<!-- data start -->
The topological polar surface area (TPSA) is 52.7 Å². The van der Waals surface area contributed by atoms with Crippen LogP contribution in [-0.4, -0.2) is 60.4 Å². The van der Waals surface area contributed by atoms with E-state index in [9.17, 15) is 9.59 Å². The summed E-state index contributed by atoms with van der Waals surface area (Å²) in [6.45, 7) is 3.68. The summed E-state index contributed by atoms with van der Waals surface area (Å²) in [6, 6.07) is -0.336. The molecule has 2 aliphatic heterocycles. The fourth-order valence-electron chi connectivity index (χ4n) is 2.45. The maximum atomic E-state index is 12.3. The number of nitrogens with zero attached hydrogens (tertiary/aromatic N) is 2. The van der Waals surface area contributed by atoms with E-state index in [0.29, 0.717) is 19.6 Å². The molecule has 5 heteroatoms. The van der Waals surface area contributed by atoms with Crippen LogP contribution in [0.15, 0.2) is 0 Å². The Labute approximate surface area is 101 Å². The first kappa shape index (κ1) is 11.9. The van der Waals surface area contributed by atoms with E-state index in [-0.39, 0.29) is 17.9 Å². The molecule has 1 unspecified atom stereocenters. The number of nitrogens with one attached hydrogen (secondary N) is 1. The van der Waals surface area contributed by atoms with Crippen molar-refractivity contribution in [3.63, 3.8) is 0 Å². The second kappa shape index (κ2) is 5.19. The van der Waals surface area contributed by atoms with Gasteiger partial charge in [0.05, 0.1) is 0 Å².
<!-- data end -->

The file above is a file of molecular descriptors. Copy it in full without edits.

The topological polar surface area (TPSA) is 52.7 Å². The van der Waals surface area contributed by atoms with Crippen LogP contribution in [-0.4, -0.2) is 60.4 Å². The van der Waals surface area contributed by atoms with E-state index in [9.17, 15) is 9.59 Å². The summed E-state index contributed by atoms with van der Waals surface area (Å²) in [6.45, 7) is 3.68. The summed E-state index contributed by atoms with van der Waals surface area (Å²) in [6, 6.07) is -0.336. The molecule has 2 aliphatic heterocycles. The fourth-order valence-electron chi connectivity index (χ4n) is 2.45. The maximum atomic E-state index is 12.3. The number of nitrogens with zero attached hydrogens (tertiary/aromatic N) is 2. The van der Waals surface area contributed by atoms with E-state index in [0.29, 0.717) is 19.6 Å². The molecule has 5 heteroatoms. The van der Waals surface area contributed by atoms with Crippen LogP contribution in [0.15, 0.2) is 0 Å². The Labute approximate surface area is 101 Å². The first kappa shape index (κ1) is 11.9. The van der Waals surface area contributed by atoms with E-state index in [-0.39, 0.29) is 17.9 Å². The molecule has 1 unspecified atom stereocenters. The number of nitrogens with one attached hydrogen (secondary N) is 1. The van der Waals surface area contributed by atoms with Crippen molar-refractivity contribution in [3.63, 3.8) is 0 Å². The second kappa shape index (κ2) is 5.19. The van der Waals surface area contributed by atoms with Gasteiger partial charge in [0.05, 0.1) is 0 Å².